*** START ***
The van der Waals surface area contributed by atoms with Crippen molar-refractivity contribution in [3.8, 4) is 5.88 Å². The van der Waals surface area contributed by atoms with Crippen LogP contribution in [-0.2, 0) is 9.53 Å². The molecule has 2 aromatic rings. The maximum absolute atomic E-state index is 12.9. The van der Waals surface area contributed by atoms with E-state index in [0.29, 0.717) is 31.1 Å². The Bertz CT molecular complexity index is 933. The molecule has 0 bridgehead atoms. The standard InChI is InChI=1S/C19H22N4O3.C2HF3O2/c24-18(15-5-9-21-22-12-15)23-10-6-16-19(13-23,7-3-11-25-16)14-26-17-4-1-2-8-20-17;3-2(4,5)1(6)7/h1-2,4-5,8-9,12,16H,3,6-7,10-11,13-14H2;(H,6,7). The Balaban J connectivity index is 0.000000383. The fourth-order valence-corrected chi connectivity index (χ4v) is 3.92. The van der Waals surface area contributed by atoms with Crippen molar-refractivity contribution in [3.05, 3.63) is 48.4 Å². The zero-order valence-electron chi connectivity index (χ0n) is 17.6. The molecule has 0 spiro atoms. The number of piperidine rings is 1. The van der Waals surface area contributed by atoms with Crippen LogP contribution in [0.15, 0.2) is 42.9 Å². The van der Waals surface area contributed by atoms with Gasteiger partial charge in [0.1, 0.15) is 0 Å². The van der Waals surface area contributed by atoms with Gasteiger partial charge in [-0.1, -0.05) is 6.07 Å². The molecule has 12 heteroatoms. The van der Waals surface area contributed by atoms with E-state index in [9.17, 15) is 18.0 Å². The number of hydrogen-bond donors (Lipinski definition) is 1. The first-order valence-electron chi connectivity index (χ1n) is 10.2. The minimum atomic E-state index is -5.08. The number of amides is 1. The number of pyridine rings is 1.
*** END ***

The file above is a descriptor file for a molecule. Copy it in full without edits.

The van der Waals surface area contributed by atoms with Crippen molar-refractivity contribution in [3.8, 4) is 5.88 Å². The van der Waals surface area contributed by atoms with Crippen LogP contribution in [-0.2, 0) is 9.53 Å². The molecule has 2 aromatic rings. The maximum absolute atomic E-state index is 12.9. The van der Waals surface area contributed by atoms with E-state index in [0.29, 0.717) is 31.1 Å². The Bertz CT molecular complexity index is 933. The molecule has 0 bridgehead atoms. The standard InChI is InChI=1S/C19H22N4O3.C2HF3O2/c24-18(15-5-9-21-22-12-15)23-10-6-16-19(13-23,7-3-11-25-16)14-26-17-4-1-2-8-20-17;3-2(4,5)1(6)7/h1-2,4-5,8-9,12,16H,3,6-7,10-11,13-14H2;(H,6,7). The Balaban J connectivity index is 0.000000383. The fourth-order valence-corrected chi connectivity index (χ4v) is 3.92. The van der Waals surface area contributed by atoms with Crippen molar-refractivity contribution in [3.05, 3.63) is 48.4 Å². The zero-order valence-electron chi connectivity index (χ0n) is 17.6. The molecule has 0 spiro atoms. The number of piperidine rings is 1. The van der Waals surface area contributed by atoms with Crippen LogP contribution in [0.15, 0.2) is 42.9 Å². The van der Waals surface area contributed by atoms with Gasteiger partial charge in [0.1, 0.15) is 0 Å². The van der Waals surface area contributed by atoms with Gasteiger partial charge in [-0.1, -0.05) is 6.07 Å². The molecule has 12 heteroatoms. The van der Waals surface area contributed by atoms with E-state index in [9.17, 15) is 18.0 Å². The number of hydrogen-bond donors (Lipinski definition) is 1. The first-order valence-electron chi connectivity index (χ1n) is 10.2. The minimum atomic E-state index is -5.08. The number of amides is 1. The number of pyridine rings is 1.